Silicon Valley's EU Nemesis Eyes New Rules for Platforms
(Bloomberg) -- Big tech might face new rules in Europe if antitrust probes keep going over the same ground, the EU’s incoming digital affairs czar said, as she prepares to take on a new role that will give her greater oversight of Silicon Valley.
Internet platforms, from Alphabet Inc.’s Google, Apple Inc. to Amazon.com Inc., have attracted numerous complaints over an alleged failure to play fair when they host smaller companies and compete directly with them.
Now, as Margrethe Vestager prepares to become the bloc’s tech chief in addition to her role as competition watchdog, she’s looking at how regulation might solve problems where antitrust law couldn’t, especially in relation to dominant platforms.
Companies that control their own ecosystem can become their own private watchdogs, raising questions about whether they play fair, Vestager said in an interview with Bloomberg on Friday.
Owning the Market
“If you’re a private regulator because you de facto own this market, then we would want to make sure that you set rules for fair competition,” she said. If companies abuse their position, there’s a risk the EU antitrust regulator’s casework would become repetitive, Vestager added. "And if work has a risk of becoming repetitive, we would put that into regulation.”
Google was fined by the EU in 2017 for discriminating against shopping search rivals. Amazon’s ability to scoop up data on smaller stores that its own retail arm rivals is now the focus of an EU investigation. Apple is also a potential antitrust target over a Spotify Technology SA complaint that it hampered the app after starting its own music-streaming service.
Vestager on Friday also said her team is taking a closer look at potential competition issues around Apple Pay and how Apple nudges users to use its payment system on its iPhones, potentially favoring its own service over that of competitors.
‘Player and Referee’
“We would not accept someone to be both player and referee at the same time, and for some of the platforms, this is exactly the role they have,” Vestager said. “How we will handle that, we have not started formulating yet. But that is on our working schedule.”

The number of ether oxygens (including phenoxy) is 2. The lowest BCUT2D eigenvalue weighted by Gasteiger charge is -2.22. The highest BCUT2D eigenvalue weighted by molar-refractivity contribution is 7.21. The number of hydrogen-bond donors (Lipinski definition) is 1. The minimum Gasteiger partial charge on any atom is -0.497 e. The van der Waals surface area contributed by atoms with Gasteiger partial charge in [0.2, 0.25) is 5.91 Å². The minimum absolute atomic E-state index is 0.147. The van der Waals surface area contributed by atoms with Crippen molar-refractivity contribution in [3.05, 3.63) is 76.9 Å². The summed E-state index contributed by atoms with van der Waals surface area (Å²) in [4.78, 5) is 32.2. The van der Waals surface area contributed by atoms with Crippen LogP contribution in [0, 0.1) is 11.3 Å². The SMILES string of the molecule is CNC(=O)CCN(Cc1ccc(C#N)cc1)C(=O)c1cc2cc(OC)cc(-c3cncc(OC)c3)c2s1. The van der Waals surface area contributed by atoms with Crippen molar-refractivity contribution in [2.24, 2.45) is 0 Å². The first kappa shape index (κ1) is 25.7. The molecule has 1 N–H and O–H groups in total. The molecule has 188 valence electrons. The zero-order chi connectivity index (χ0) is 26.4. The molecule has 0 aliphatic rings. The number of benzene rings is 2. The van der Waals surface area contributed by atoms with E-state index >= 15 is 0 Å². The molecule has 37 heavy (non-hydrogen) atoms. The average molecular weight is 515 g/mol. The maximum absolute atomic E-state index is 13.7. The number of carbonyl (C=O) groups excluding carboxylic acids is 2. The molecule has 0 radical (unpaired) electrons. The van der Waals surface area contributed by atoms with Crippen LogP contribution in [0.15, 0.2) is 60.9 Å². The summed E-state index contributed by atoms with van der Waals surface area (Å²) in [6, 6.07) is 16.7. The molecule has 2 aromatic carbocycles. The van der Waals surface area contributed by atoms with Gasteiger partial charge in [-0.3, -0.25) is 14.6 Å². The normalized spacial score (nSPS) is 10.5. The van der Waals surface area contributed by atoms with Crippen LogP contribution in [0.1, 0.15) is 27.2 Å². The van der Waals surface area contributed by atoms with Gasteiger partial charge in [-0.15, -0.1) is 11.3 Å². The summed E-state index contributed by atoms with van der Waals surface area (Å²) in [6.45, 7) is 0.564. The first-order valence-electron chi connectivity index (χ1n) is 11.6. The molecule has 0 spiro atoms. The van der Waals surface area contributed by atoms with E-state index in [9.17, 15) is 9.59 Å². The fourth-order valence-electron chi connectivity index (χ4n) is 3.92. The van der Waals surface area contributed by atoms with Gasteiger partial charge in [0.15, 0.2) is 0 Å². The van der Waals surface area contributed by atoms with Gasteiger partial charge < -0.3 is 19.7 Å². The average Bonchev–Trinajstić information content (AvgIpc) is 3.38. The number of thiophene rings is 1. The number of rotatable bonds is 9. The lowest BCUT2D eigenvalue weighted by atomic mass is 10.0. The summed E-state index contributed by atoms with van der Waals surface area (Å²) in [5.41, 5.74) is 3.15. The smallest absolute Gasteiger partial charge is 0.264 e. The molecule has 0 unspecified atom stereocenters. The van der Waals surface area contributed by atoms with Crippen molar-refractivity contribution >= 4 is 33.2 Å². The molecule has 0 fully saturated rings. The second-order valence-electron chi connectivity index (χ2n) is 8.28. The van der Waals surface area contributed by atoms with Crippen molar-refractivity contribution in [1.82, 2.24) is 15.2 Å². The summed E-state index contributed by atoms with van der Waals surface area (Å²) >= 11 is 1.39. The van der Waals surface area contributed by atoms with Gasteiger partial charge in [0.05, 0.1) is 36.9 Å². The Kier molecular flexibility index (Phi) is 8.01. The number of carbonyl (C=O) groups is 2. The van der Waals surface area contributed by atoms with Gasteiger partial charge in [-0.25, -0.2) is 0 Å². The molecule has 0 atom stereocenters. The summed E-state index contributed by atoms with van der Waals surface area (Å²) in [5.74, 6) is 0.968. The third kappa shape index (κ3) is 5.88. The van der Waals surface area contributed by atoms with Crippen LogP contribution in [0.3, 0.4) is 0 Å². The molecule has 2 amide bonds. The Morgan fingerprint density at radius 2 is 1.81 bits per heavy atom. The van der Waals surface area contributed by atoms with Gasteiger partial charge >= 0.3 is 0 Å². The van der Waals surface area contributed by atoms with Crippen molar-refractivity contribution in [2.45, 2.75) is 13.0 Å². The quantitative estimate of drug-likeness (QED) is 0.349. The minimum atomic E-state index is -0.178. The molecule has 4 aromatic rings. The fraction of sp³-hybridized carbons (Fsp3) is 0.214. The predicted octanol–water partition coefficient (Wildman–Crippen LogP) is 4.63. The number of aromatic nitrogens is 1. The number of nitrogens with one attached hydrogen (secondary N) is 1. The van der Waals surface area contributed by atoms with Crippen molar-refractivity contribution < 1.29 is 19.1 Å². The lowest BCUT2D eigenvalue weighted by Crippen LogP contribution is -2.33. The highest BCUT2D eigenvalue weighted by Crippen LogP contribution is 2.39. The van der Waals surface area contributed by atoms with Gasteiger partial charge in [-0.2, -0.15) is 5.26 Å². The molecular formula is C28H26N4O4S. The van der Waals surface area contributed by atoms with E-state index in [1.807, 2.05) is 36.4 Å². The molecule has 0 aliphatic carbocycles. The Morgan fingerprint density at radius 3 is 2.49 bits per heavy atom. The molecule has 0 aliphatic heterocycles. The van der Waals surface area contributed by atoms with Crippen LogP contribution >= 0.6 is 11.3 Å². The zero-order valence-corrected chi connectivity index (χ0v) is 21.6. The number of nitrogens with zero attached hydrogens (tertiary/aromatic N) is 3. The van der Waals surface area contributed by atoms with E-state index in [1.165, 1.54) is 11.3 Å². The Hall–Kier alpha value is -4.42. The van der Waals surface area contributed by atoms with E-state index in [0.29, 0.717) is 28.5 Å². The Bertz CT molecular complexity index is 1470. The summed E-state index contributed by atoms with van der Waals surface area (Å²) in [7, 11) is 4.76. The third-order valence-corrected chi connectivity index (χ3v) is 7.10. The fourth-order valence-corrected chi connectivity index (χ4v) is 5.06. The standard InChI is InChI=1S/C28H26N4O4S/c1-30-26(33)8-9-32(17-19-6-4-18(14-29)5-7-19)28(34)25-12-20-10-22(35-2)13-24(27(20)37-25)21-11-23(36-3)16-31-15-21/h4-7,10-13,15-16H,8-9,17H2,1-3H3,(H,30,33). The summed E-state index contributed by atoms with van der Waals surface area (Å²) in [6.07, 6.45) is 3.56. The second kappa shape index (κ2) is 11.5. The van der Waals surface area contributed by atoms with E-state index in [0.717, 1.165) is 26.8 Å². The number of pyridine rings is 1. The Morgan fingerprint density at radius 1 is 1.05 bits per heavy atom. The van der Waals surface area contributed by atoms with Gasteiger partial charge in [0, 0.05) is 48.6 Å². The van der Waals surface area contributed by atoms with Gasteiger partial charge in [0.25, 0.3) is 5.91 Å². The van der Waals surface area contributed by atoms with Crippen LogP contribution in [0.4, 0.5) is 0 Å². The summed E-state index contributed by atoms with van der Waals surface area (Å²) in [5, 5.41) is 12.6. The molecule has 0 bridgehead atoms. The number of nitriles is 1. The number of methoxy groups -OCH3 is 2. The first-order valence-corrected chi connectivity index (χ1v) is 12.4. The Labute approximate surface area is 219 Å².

The bloc’s incoming technology chief has in recent weeks faced questions about her future dual role as rulemaker and enforcer of antitrust law. On Wednesday, Vestager said investigations into specific companies could inform what her team does in terms of regulation.
Google declined to immediately comment while Apple and Amazon didn’t immediately respond to requests for comment.
Vestager, along with the rest of the commission nominees, were due begin their next mandate on Nov. 1 but that’s postponed following difficulties obtaining confirmation from the European Parliament for three other commissioner candidates.
Before deciding on any new platform legislation, Vestager said the commission would first assess the impact of rules that are set to enter into force next year, which will oblige platforms to treat business customers fairly and provide more transparency around search rankings.
The new platform-to-business rules, agreed by the EU earlier this year, will require platforms to provide clear terms of service and disclose in detail any advantage they give their own products over others.
Vestager said that legislation provided “first steps” to give fundamental rights to businesses that rely on platforms.
Separately, Vestager said she’s continuing to monitor how Google is obeying orders to give more visibility to rivals for shopping search and Android apps. Search firms have complained that Google’s changes haven’t helped them win much traffic. Google risks fines if it hasn’t tried to restore competition in those markets.
"As we speak, we don’t have a non-compliant case but we will remain vigilant to see if that changes," Vestager said. "I have an open door for people who have insights that they want to share."
Still, in a potential respite for Google, she brushed off reported calls by French President Emmanuel Macron to investigate its implementation of France’s copyright legislation.
Asked whether this was a competition concern, Vestager said "I think it’s more of a copyright concern from what I know so far."
©2019 Bloomberg L.P.